It’s said of those that are close to Hashem that they are like a tree planted by the water and will be rewarded with fresh leaves and Mayim Chayim (Living Waters) or forever-flowing water. Living water represents energy and health and chiyut (life) for the soul. Water represents truth and Torah, as we say, “ein mayim ela Torah,” which means, “the only water is that of Torah”. We read about the Israelites that they “traveled three days in the wilderness and found no water”12 and, as Isaiah writes, “O all who thirst, come for water.”13 We learn from this that water is Torah and, because of this, the Talmud relates that the Prophets instituted that the Torah should be read on the second and fifth days of the week as well as on Shabbat so that there should never be three days that pass without Torah.14

I love how Rabbi Aryeh Kaplan teaches about the water’s power to nullify the ego:

We can see this from the etymology of the word Mayim, which is the Hebrew word for water. According to a number of authorities, it shares the same route as the word Mah, meaning “what.”15 When a person immerses in water, he’s nullifying his ego and asking, “What am I?” Ego is the essence of permanence, while water is the essence of impermanence. When a person is ready to replace their ego with a question, then they are also ready to be reborn with its answer. Thus, when Moses and Aaron declared,16 “We are what,” our sages comment that this was the greatest possible expression of self nullification and subjugation to God.17  When a person enters the Mikvah, he subjugates his ego to God in a similar manner.18

We can also see this in a more prosaic manner. When a person immerses himself in water, he places himself in an environment where he cannot live. Were he to remain submerged for more than a few moments, he would die from lack of air. He is literally placing himself in a state of non-existence and non-life. Breath is the very essence of life, and, according to the Torah, a person who stops breathing is no longer considered among the living. Thus, when a person submerges himself in a mikvah, he momentarily enters the realm of nonliving, so that when he emerges, he is like one reborn. 

To some degree, this explains why a Mikvah cannot be made in a vessel or tub, but must be built directly in the ground, for in a sense, the mikvah also represents the grave. When a person immerses, he is temporarily in a state of nonliving, and when he emerges, he is resurrected with a new status. The representation of the mikvah as both a womb and a grave is not a contradiction. Both are places of non-breathing, and are end points of the cycle of life.19

What we have to realize is that beyond being infused with a godly soul (a spark of the Divine within us), what connects us all is water. Our bodies are mostly water, and the brain and heart, in particular, are composed of 73% water. 

We tend to mirror each other’s inner belief systems, and so if we aren’t “watering” ourselves and those around us in connectedness and positivity, then individually and collectively we can’t grow.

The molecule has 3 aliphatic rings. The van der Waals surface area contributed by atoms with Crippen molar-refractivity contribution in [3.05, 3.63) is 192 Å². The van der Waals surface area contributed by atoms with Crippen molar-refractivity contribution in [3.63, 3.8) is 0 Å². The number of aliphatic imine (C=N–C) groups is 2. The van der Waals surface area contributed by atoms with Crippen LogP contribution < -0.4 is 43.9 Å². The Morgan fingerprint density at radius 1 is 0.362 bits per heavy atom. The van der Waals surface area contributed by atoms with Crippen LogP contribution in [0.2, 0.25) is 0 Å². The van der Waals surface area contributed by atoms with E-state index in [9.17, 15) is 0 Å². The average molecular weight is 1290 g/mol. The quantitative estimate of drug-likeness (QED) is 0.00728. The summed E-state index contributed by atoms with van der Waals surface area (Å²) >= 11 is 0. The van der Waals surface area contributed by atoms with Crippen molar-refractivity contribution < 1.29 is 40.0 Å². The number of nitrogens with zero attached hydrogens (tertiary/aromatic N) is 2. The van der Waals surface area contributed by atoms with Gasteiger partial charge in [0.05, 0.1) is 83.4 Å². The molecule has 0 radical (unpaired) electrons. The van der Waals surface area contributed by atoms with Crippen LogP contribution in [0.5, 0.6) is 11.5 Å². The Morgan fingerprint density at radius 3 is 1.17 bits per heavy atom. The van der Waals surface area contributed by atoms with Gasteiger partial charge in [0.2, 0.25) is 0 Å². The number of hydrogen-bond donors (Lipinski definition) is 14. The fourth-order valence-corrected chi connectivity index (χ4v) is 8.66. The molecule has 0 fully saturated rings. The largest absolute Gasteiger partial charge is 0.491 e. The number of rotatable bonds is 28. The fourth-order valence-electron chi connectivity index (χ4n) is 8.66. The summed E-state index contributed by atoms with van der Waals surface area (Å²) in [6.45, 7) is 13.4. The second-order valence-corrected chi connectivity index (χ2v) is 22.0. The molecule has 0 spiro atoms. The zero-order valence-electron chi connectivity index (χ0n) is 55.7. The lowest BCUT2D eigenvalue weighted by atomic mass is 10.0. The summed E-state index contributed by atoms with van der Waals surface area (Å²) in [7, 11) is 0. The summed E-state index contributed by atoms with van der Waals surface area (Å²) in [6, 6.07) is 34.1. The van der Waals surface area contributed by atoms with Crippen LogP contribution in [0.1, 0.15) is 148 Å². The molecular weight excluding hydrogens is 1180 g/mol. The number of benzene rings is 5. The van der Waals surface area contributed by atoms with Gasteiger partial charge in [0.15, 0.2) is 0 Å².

Continually giving yourself and others life-force, and learning to quell our ego, is essential to being in a blissful and connected state. 

The Clouds of Glory and Connection

The opening scene of Eternal Sunshine of the Spotless Mind comes to mind when Jim Carrey is in a funk, plays hooky from work and has a sudden urge to go to the water in Montauk in February when it is freezing. He’s pulled there, despite the weather, for it’s grounding elements. He starts to journal and then gets up talking to himself, and just then, in the corner of his eye, he sees a woman walking, and we hear him think out loud, “If only I could meet someone new. I guess my chances of that happening are somewhat diminished, seeing that I’m incapable of making eye contact with a woman I don’t know.” 

We are seeing his deep craving for connection, but even more fundamental than that— connection is alignment with our own self-contained and content being. As we know, but often don’t take enough advantage of, nature tends to ground us and being away from nature back in hustle mode tends to take us away from connecting to our inner self and instead has us focused outward towards goals beyond ourselves — constant distractions from going inwards and connecting to Hashem, a mix of so many things that we feel are important in society and in what we think we need to accomplish in life to reach a certain status. The hardest but certainly the most fulfilling accomplishment is reaching oneness, contentment, the feeling of being in love with self and the feeling of being one with the space of being in your own skin in the predicaments you are in. What they call, “having it all together”. Rabbi Shlomo Carlebach asks, “How do you know if you mamash (very much) have it together?” He answers, “Very simple. If you don’t have it together, you give up when things fall apart.” (Which also happens to be the title of a novel by Nigerian author Chinua Achebe and inspired one of my favorite hip hop albums by The Roots). If you really have it together inside, there is no such thing as giving up.20 Carlebach goes on to teach that Moshe Rabbeinu brought down the mahn – “manna”- giving us the Torah, and really teaching us at the end of the book of Redemption, that if we don’t have it together, we are in exile, we are still slaves. In this same parashah, we are taught that by making a dwelling (Sanctuary) for Hashem in this world, “the glory of the Lord fills the Sanctuary.”21